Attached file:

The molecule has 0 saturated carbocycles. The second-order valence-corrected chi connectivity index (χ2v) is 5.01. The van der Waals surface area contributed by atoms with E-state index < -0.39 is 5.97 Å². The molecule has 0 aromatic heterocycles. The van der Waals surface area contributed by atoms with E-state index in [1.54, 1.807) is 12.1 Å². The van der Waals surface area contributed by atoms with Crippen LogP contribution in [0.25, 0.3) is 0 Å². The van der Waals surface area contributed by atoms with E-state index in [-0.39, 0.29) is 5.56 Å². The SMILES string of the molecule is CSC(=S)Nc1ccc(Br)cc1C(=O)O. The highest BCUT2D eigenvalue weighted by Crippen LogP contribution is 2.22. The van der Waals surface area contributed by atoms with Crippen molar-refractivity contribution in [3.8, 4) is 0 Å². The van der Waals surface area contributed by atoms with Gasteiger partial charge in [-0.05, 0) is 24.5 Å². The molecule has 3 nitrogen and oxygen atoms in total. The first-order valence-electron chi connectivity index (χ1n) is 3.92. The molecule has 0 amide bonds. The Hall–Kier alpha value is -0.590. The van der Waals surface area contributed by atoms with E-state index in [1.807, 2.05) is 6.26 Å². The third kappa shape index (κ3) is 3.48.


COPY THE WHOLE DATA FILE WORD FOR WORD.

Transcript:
The molecule has 0 saturated carbocycles. The second-order valence-corrected chi connectivity index (χ2v) is 5.01. The van der Waals surface area contributed by atoms with E-state index < -0.39 is 5.97 Å². The molecule has 0 aromatic heterocycles. The van der Waals surface area contributed by atoms with E-state index in [1.54, 1.807) is 12.1 Å². The van der Waals surface area contributed by atoms with Crippen LogP contribution in [0.25, 0.3) is 0 Å². The van der Waals surface area contributed by atoms with E-state index in [-0.39, 0.29) is 5.56 Å². The SMILES string of the molecule is CSC(=S)Nc1ccc(Br)cc1C(=O)O. The highest BCUT2D eigenvalue weighted by Crippen LogP contribution is 2.22. The van der Waals surface area contributed by atoms with Crippen molar-refractivity contribution in [3.8, 4) is 0 Å². The van der Waals surface area contributed by atoms with Gasteiger partial charge in [-0.05, 0) is 24.5 Å². The molecule has 3 nitrogen and oxygen atoms in total. The first-order valence-electron chi connectivity index (χ1n) is 3.92. The molecule has 0 amide bonds. The Hall–Kier alpha value is -0.590. The van der Waals surface area contributed by atoms with E-state index in [1.807, 2.05) is 6.26 Å². The third kappa shape index (κ3) is 3.48.